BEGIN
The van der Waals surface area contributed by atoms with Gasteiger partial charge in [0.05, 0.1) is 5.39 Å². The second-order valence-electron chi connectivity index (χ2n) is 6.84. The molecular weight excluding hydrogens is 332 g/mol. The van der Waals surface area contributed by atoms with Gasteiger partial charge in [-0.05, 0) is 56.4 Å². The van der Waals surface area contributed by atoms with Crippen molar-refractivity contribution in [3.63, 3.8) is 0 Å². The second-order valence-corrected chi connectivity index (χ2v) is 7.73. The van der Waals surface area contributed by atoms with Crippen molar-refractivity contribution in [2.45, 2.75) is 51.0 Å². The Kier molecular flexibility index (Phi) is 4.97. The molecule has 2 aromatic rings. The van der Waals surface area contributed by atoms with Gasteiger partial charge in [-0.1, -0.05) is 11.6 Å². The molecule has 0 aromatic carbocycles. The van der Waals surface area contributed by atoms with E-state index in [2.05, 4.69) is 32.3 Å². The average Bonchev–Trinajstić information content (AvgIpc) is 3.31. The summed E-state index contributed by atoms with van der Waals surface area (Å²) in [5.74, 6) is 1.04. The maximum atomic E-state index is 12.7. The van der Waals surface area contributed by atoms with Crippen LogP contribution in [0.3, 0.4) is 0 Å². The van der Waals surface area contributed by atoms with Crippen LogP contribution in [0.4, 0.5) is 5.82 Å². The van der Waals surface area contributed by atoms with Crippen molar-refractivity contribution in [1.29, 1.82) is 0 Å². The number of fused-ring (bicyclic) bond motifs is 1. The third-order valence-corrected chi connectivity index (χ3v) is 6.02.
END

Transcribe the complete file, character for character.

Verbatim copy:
The van der Waals surface area contributed by atoms with Gasteiger partial charge in [0.05, 0.1) is 5.39 Å². The second-order valence-electron chi connectivity index (χ2n) is 6.84. The molecular weight excluding hydrogens is 332 g/mol. The van der Waals surface area contributed by atoms with Gasteiger partial charge in [-0.05, 0) is 56.4 Å². The van der Waals surface area contributed by atoms with Crippen molar-refractivity contribution in [3.63, 3.8) is 0 Å². The second-order valence-corrected chi connectivity index (χ2v) is 7.73. The van der Waals surface area contributed by atoms with Crippen molar-refractivity contribution in [2.45, 2.75) is 51.0 Å². The Kier molecular flexibility index (Phi) is 4.97. The molecule has 2 aromatic rings. The van der Waals surface area contributed by atoms with Gasteiger partial charge in [-0.1, -0.05) is 11.6 Å². The molecule has 0 aromatic carbocycles. The van der Waals surface area contributed by atoms with E-state index in [2.05, 4.69) is 32.3 Å². The average Bonchev–Trinajstić information content (AvgIpc) is 3.31. The summed E-state index contributed by atoms with van der Waals surface area (Å²) in [5.74, 6) is 1.04. The maximum atomic E-state index is 12.7. The van der Waals surface area contributed by atoms with Crippen LogP contribution in [0.3, 0.4) is 0 Å². The van der Waals surface area contributed by atoms with Crippen LogP contribution in [0.4, 0.5) is 5.82 Å². The van der Waals surface area contributed by atoms with Crippen molar-refractivity contribution in [1.29, 1.82) is 0 Å². The number of fused-ring (bicyclic) bond motifs is 1. The third-order valence-corrected chi connectivity index (χ3v) is 6.02.